Now he has fallen silent but the memories remain, as do all of his wonderful recordings, which I will return to time and again for the ultimate delight they offer.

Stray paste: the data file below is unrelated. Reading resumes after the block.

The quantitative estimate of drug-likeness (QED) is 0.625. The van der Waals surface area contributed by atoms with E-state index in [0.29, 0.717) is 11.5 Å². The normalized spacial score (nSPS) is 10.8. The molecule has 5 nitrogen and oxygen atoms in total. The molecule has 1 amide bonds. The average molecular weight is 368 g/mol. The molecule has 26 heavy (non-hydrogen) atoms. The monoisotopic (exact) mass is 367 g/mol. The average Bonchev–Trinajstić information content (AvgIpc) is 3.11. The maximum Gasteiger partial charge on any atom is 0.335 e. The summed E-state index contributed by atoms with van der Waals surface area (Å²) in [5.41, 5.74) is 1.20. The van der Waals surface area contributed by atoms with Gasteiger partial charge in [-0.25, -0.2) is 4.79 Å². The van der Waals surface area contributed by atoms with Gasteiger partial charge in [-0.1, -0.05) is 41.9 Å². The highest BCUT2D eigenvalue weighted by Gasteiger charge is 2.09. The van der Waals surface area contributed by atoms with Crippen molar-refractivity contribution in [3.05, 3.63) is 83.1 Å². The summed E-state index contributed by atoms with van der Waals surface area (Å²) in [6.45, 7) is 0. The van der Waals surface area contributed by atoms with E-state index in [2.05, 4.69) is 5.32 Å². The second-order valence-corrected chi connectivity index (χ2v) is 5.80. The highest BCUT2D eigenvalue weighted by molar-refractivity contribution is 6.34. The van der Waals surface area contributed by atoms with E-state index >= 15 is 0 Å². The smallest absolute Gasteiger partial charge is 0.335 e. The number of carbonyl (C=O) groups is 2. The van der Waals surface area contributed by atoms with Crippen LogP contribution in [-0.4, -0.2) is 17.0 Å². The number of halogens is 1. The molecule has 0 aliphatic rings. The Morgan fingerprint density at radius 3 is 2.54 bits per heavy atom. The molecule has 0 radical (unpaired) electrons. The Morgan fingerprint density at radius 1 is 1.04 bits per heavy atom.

An extract from Ian Lace’s 2000 review of Nicolai Gedda’s book My Life and Art which is still available – ‘Some of the most interesting chapters in the book are those dealing with Gedda’s impressions of his fellow artists. He did not get on at all well with Herbert Von Karajan. Because of his shyness, acting did not come naturally to Gedda and he had to work hard at the craft, on one occasion early in his career, he remembers, “Karajan made sure to point out my weaknesses in full public view. When he saw my miserable acting on the stage he was there quick as a flash with his bullying tactics. He did it in as hurtful a way as possible” Later, still talking about Karajan, Gedda remarks, “…our personal chemistry was utterly incompatible. If I did not go along with everything he suggested he became intensely angry. Karajan was never an easy person to deal with. He was extraordinarily egocentric. He always saw himself as the great star, beside whom there were no others. With Karajan you were there because you contributed to making his concerts and operas better. Karajan never saw the singers as living individuals but only as cogs in the machinery of his own music-making. He never passed an opportunity to humiliate a singer or a member of the orchestra. Later in life I came to the conclusion that Karajan was not a good conductor. What I learned from him was musical flow and style, but it was so tiresome to live with the stringency that he demanded at all times…He was cold, impersonal, power hungry and unpleasant.”